Ravensbrück, the only major Nazi camp designated primarily for women, is situated on a small lake opposite the city of Fürstenberg, 56 miles north of Berlin. Opened in 1939, Ravensbrück held more than 130,000 women and children by the end of World War II. The camp was the site of medical experiments. Thousands were killed here, many by both shots to the back of the neck and by gas. Since most of the prisoners had been evacuated in late March, the Soviet Army found around 3500 desperately ill women when they liberated the camp on the night of April 29-30, 1945.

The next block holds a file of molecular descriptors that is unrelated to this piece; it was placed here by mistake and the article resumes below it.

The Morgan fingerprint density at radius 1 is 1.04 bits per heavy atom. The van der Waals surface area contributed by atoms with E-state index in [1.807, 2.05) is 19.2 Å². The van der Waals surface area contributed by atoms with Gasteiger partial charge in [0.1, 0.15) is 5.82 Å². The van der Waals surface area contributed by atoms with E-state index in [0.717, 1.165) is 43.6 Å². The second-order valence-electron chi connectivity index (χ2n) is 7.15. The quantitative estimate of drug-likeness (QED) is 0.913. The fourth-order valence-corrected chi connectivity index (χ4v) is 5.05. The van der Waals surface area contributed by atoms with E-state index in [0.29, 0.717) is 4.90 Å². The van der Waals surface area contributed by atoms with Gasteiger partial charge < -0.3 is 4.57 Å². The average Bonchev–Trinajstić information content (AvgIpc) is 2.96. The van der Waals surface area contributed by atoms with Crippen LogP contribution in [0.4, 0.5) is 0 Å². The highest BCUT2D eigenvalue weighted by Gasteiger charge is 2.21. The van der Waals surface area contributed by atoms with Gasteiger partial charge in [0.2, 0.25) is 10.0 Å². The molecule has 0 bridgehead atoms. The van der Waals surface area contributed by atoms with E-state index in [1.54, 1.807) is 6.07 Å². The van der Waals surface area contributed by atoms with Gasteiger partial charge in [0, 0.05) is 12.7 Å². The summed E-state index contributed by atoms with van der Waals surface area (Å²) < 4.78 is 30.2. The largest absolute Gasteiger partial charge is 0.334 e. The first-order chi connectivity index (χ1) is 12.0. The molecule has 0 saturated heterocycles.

Though the barracks were all razed after WWII, the administration building, the SS quarters, the prison, and some labor buildings still stand. The cells in the camp prison contain national memorials sponsored by the homelands of the camps’ inmates and victims.